The last destination on our tour of Georgia was the spa town of Borjomi. During the Russian Imperial era Borjomi was a favourite hangout of the Tsars and Grand Dukes of Russia, who came to sample the waters just like the rich and famous did with Bath and Harrogate in the UK.
Nowadays Borjomi is a nice little resort town and the mineral water park is the centre of tourist activity. They've restored the springs, built a little amusement park with some rides and so on (closed in April) and there are some big hotels and plenty of guesthouses. We stayed in a guesthouse run by former teacher Nino with help from her policeman husband Temuri and, on the first night, found ourselves fed yet more (homemade) chacha which left us all a bit bleary-eyed the next morning.
The highlight was the secret passageway built round the back of the church. The tunnel was designed as a refuge in case of invasion, and could be closed off with boulders. It was pitch black and we navigated it by the light of mine and Andrew's phone torches, occasionally banging our heads on the very low roof and eventually coming out a couple of layers above where we started, looking down on the church and the rest of the city below.
The fact that people delved into the cliff like this all those centuries ago is really mind-boggling and the scale and sophistication of the place equally so. There are stables and wine-presses and storage rooms, frescoes and carvings, and all incredibly well-preserved.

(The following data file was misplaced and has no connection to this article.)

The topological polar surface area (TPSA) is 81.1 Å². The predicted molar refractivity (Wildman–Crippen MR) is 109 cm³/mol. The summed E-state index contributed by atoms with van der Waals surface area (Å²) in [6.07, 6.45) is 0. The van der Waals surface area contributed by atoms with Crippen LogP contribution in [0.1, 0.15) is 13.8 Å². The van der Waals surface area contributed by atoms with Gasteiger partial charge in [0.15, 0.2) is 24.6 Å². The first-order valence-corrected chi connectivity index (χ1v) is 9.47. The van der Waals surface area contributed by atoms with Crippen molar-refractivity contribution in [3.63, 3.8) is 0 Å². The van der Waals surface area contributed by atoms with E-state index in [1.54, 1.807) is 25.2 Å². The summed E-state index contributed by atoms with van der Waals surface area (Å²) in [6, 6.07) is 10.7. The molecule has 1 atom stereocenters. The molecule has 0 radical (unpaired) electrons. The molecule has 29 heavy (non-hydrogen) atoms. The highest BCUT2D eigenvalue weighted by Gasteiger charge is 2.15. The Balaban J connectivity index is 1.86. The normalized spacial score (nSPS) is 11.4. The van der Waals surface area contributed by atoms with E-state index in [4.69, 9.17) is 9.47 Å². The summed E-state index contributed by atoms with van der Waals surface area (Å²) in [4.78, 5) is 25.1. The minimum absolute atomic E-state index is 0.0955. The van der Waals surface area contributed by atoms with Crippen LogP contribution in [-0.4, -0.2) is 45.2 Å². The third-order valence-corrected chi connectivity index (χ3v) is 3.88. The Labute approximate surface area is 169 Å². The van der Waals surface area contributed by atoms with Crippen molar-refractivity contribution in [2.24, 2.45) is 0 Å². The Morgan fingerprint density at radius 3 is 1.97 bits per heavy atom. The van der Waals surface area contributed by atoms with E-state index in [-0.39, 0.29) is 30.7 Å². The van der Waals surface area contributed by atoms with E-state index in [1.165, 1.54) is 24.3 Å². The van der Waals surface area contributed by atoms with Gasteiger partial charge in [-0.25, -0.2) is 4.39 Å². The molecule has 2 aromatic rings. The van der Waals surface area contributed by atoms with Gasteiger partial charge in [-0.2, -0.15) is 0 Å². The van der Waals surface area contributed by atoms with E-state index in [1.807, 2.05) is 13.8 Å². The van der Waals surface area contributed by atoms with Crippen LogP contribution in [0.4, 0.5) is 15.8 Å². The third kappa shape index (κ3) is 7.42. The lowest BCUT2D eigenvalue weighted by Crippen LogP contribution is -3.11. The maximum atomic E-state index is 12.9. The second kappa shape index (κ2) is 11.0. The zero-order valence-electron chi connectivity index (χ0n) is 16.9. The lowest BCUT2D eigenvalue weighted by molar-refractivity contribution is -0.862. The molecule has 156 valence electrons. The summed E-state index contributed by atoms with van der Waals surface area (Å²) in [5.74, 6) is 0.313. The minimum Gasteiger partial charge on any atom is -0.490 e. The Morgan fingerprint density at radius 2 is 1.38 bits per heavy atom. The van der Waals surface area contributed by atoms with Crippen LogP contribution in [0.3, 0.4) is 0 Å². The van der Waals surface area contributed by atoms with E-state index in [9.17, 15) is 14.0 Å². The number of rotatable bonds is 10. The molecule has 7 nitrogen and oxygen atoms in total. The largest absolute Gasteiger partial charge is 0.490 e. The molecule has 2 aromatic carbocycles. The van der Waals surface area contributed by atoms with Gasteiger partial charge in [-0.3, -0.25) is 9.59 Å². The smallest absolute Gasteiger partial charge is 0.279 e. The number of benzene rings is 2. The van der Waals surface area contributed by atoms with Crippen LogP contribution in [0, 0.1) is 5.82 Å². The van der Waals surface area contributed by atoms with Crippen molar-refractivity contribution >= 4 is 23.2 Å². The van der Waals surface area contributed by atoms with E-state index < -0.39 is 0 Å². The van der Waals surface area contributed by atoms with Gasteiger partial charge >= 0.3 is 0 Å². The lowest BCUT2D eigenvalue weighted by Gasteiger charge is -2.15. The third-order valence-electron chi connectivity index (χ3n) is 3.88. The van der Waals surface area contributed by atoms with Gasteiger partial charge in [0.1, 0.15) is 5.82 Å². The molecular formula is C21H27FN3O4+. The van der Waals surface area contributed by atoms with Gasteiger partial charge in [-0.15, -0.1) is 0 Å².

After a long day driving to and from Vardzia we decided to end the day with a swim in Borjomi's outdoor pools. There was a walk to the pools through a pine forest, which was lovely, and the pools were nice although not especially warm - warmer than the air temperature, but not hot-hot. Still, we splashed around and soaked for a little while before heading back to the guesthouse via dinner.
On the way back to Tbilisi the following day we made our last touristy stop in Gori, the town where Josef Dzhugashvili - better-known as Joseph Stalin - was born. Following Stalin's death work began on a vast museum dedicated to him, and the house where his parents live is preserved on the site where it always stood, covered by a canopy bearing the Communist hammer and sickle. Apparently it's the only place in Georgia where that symbol is still permitted.
|Stalin's birthplace under its canopy|
The museum gets a lot of criticism for not adequately dealing with Stalin's terrible crimes against humanity, and this is fair - there is a small section on the ground floor, tucked away, which talks about the gulags and those who died under his rule, but it's tiny. Most of the museum is dedicated to Stalin's life, displaying pictures and documents and so on telling you about the young seminarian who became a follower of Lenin and then one of the world's most powerful men.
It was a weird place in many ways, but one we're glad we stopped at and a good staging-point on the road to Tbilisi and home.